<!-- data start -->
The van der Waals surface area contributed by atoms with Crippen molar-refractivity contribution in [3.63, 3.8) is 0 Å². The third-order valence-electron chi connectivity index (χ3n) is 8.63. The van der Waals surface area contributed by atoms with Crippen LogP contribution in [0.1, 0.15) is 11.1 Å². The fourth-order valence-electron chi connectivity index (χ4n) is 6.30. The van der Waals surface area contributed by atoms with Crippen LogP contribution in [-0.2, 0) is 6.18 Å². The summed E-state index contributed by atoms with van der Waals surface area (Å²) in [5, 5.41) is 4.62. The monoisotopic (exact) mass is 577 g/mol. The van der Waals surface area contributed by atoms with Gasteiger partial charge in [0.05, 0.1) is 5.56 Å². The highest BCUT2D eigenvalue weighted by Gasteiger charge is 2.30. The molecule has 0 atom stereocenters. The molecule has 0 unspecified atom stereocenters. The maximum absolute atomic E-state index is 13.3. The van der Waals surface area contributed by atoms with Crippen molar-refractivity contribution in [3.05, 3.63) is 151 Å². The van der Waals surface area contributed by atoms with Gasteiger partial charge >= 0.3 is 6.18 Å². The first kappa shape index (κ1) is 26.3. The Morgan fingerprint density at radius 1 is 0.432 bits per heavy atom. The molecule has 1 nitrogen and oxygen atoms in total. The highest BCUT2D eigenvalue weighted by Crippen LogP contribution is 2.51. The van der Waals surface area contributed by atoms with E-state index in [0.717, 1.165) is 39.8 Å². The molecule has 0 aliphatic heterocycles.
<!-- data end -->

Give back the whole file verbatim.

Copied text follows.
The van der Waals surface area contributed by atoms with Crippen molar-refractivity contribution in [3.63, 3.8) is 0 Å². The third-order valence-electron chi connectivity index (χ3n) is 8.63. The van der Waals surface area contributed by atoms with Crippen LogP contribution in [0.1, 0.15) is 11.1 Å². The fourth-order valence-electron chi connectivity index (χ4n) is 6.30. The van der Waals surface area contributed by atoms with Crippen LogP contribution in [-0.2, 0) is 6.18 Å². The summed E-state index contributed by atoms with van der Waals surface area (Å²) in [5, 5.41) is 4.62. The monoisotopic (exact) mass is 577 g/mol. The van der Waals surface area contributed by atoms with Gasteiger partial charge in [0.05, 0.1) is 5.56 Å². The highest BCUT2D eigenvalue weighted by Gasteiger charge is 2.30. The molecule has 0 atom stereocenters. The molecule has 0 unspecified atom stereocenters. The maximum absolute atomic E-state index is 13.3. The van der Waals surface area contributed by atoms with Crippen molar-refractivity contribution in [3.05, 3.63) is 151 Å². The van der Waals surface area contributed by atoms with Gasteiger partial charge >= 0.3 is 6.18 Å². The first kappa shape index (κ1) is 26.3. The Morgan fingerprint density at radius 1 is 0.432 bits per heavy atom. The molecule has 1 nitrogen and oxygen atoms in total. The highest BCUT2D eigenvalue weighted by Crippen LogP contribution is 2.51. The van der Waals surface area contributed by atoms with E-state index in [0.717, 1.165) is 39.8 Å². The molecule has 0 aliphatic heterocycles.